Chip shortage for cars in North America could end by mid-2021: expert

A shortage of semiconductors for car manufacturers in North America could end by mid-year, but will cause a drop in vehicle production, President of Mexico’s National Auto Parts Industry (INA) Oscar Albin said on Monday.

During a virtual press conference, Albin said the global scarcity of chips could lead to 264,186 fewer vehicles being produced in North America this year.

“We believe this problem … will end by the middle of the year, and in July we will begin to resume our production capacity at 100 percent,” Albin told reporters.

The North American region, made up of Canada, the United States and Mexico, could produce some 16.2 million vehicles this year, according to Albin.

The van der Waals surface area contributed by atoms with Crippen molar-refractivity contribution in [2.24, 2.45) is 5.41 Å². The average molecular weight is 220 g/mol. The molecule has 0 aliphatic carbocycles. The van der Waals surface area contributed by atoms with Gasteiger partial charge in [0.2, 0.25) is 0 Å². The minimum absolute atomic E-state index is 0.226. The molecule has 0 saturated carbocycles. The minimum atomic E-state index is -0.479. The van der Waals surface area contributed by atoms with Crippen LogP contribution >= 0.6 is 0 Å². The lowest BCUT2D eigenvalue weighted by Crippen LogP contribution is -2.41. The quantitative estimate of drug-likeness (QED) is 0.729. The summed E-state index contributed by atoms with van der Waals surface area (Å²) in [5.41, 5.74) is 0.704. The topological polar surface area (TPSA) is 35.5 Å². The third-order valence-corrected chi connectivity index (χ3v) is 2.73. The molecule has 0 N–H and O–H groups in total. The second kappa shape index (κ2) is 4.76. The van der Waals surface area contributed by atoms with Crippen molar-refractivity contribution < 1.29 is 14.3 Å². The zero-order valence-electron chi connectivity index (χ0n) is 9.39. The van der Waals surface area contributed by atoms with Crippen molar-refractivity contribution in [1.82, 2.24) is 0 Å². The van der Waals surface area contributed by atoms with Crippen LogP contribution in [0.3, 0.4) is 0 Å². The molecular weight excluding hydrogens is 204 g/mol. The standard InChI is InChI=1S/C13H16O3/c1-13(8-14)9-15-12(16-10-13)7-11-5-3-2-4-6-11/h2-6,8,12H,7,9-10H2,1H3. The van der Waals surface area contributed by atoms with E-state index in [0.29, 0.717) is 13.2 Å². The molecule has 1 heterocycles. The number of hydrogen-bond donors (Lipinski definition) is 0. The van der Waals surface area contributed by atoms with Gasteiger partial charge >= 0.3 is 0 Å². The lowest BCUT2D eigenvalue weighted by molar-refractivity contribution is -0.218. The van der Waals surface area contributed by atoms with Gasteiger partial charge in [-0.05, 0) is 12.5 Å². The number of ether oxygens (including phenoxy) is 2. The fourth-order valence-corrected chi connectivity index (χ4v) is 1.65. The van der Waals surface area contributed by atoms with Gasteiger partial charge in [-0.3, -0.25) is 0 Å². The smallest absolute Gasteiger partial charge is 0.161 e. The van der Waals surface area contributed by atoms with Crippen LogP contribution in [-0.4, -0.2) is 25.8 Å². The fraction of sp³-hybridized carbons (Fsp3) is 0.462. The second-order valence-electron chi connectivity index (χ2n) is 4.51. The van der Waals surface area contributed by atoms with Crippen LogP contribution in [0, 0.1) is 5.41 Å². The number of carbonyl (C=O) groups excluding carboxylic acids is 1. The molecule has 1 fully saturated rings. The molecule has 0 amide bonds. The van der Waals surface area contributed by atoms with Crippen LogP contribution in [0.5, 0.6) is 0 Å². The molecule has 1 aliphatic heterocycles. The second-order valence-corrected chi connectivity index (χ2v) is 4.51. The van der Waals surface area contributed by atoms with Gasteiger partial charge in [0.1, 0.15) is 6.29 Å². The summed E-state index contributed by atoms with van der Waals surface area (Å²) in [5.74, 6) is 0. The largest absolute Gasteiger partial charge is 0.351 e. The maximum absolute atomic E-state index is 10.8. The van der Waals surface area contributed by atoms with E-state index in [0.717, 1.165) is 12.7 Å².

The president of the INA described the lack of chips “as a problem but not a crisis,” given its low impact.

Around 150 different models of cars are produced in the region, of which 47 have been affected by the shortage, he said.

Worldwide, chip shortages were largely aggravated this year by the novel coronavirus disease (COVID-19) and lockdown measures imposed to prevent its spread.